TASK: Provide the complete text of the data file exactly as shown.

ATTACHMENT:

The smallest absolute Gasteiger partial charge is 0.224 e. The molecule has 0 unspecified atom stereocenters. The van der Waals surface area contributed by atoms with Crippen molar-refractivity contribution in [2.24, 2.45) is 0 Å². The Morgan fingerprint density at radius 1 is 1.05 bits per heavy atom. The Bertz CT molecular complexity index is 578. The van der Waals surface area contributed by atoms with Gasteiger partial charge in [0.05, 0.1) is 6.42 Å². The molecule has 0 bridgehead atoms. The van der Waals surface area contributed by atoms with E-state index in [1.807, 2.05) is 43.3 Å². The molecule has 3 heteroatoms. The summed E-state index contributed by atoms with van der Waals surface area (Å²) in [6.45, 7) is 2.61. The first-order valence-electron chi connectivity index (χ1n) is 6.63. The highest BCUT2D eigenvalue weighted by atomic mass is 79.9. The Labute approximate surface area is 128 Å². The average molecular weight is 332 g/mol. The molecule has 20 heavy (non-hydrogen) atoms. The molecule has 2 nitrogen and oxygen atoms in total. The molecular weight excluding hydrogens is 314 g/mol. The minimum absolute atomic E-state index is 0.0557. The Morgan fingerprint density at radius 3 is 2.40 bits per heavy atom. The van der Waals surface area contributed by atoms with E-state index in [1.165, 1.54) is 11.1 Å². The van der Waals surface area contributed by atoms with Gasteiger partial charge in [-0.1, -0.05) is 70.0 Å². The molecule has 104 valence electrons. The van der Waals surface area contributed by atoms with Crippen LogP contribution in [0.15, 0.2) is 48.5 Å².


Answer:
The smallest absolute Gasteiger partial charge is 0.224 e. The molecule has 0 unspecified atom stereocenters. The van der Waals surface area contributed by atoms with Crippen molar-refractivity contribution in [2.24, 2.45) is 0 Å². The Morgan fingerprint density at radius 1 is 1.05 bits per heavy atom. The Bertz CT molecular complexity index is 578. The van der Waals surface area contributed by atoms with Gasteiger partial charge in [0.05, 0.1) is 6.42 Å². The molecule has 0 bridgehead atoms. The van der Waals surface area contributed by atoms with E-state index in [1.807, 2.05) is 43.3 Å². The molecule has 3 heteroatoms. The summed E-state index contributed by atoms with van der Waals surface area (Å²) in [6.45, 7) is 2.61. The first-order valence-electron chi connectivity index (χ1n) is 6.63. The highest BCUT2D eigenvalue weighted by atomic mass is 79.9. The Labute approximate surface area is 128 Å². The average molecular weight is 332 g/mol. The molecule has 20 heavy (non-hydrogen) atoms. The molecule has 2 nitrogen and oxygen atoms in total. The molecular weight excluding hydrogens is 314 g/mol. The minimum absolute atomic E-state index is 0.0557. The Morgan fingerprint density at radius 3 is 2.40 bits per heavy atom. The van der Waals surface area contributed by atoms with E-state index in [1.165, 1.54) is 11.1 Å². The van der Waals surface area contributed by atoms with Gasteiger partial charge in [-0.1, -0.05) is 70.0 Å². The molecule has 104 valence electrons. The van der Waals surface area contributed by atoms with Crippen LogP contribution in [0.15, 0.2) is 48.5 Å².